Ohio Legislature Passes Gun Bill After 'Stand Your Ground' Provision Removed

click to enlarge March for Our Lives, Cleveland, (3/24/2018). - Sam Allard / Scene
Sam Allard / Scene
March for Our Lives, Cleveland, (3/24/2018).

Legislators in Ohio’s state Senate today stripped contentious, so-called “stand your ground” language from a bill designed to loosen gun regulations. The Ohio House adopted the same language.

Ohio Gov. John Kasich had promised to veto House Bill 228, which passed the Ohio House of Representatives 64-26 last month, due to the controversial measure.

The House version of the bill would have removed requirements that Ohio residents try to flee a confrontation before using deadly force in self-defense. Supporters say removing the so-called "duty to retreat" would give Ohioans a better chance to defend themselves in the case of a potentially deadly attack. But opponents, including a number of law enforcement and prosecutors' organizations, say it would encourage escalation of confrontations.

Many critics also say "stand your ground" laws disproportionately disadvantage minorities. The laws have been at the center of high-profile shootings of African Americans by whites, including a case in Florida earlier this year where law enforcement officials cited "stand your ground" when declining to arrest Michael Drejka, who shot Markeis McGlockton after McGlockton pushed him down in a gas station parking lot .

A study by the Urban Institute found that cases where the shooter was white and the person shot was black were 281 times more likely to be ruled self-defense under "stand your ground" laws than when the racial roles were reversed.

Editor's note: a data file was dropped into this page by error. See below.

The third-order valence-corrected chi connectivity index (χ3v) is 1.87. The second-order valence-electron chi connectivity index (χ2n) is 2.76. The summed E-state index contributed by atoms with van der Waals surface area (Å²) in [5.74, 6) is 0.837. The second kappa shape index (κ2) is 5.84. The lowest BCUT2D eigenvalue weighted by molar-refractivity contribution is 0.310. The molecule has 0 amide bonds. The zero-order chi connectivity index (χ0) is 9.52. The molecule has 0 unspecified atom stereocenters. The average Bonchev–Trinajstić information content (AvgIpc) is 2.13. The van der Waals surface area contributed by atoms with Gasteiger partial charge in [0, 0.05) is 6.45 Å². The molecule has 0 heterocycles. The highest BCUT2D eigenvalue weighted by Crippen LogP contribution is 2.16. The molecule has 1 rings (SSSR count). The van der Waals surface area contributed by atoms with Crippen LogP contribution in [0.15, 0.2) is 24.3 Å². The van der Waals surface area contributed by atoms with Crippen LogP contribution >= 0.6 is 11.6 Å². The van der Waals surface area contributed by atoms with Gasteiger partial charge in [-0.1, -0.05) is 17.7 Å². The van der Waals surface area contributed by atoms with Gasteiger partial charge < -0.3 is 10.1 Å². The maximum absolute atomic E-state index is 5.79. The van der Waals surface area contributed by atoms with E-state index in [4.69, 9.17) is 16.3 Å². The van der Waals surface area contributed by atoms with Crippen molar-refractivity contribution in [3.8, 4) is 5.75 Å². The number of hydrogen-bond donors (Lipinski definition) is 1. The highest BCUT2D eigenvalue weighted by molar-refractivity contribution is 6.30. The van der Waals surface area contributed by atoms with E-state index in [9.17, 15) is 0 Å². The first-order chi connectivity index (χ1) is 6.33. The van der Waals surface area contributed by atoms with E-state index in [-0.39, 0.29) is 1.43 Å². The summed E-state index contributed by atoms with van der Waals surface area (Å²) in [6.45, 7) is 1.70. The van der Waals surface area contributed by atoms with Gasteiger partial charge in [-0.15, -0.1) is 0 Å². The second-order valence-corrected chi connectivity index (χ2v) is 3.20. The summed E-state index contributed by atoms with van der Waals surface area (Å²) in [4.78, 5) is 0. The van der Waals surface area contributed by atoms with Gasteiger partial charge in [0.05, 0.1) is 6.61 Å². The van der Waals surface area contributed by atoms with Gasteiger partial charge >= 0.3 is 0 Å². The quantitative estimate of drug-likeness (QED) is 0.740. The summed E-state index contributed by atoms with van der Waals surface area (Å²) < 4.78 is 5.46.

Twenty-seven states have codified "stand your ground" into law, and, in another seven, "stand your ground" stands in practice due to past court precedent. Ohio residents currently have no duty to retreat only when they are in their home or vehicle.

The new version of the legislation retains a provision shifting the burden of proof from defendants onto prosecutors when it comes to self-defense claims — a standard observed elsewhere throughout the country. The bill also levies third-degree felony penalties against so-called “straw man” purchasers, or people who buy guns for other people who aren’t allowed to purchase them themselves. Another measure in the legislation would further prohibit municipalities from passing anti-gun laws.

Gun rights groups have decried the changes, while advocates for gun control have criticized elements that remain in the bill.

State Sen. Peggy Lehner, a Republican, voted against the bill, which passed the Senate 29-10. Lehner says the bill doesn’t do enough to address gun violence.

Chris Dorr of Ohio Gun Owners called the bill “a big nothing burger” without the "stand your ground" language.

Other groups promised to try again. Buckeye Firearms Association President Jim Irvine said the group would go back to work lobbying for a bill with "stand your ground" provisions next session.

Lawmakers have until Dec. 31 to pass legislation before this session of the General Assembly ends.
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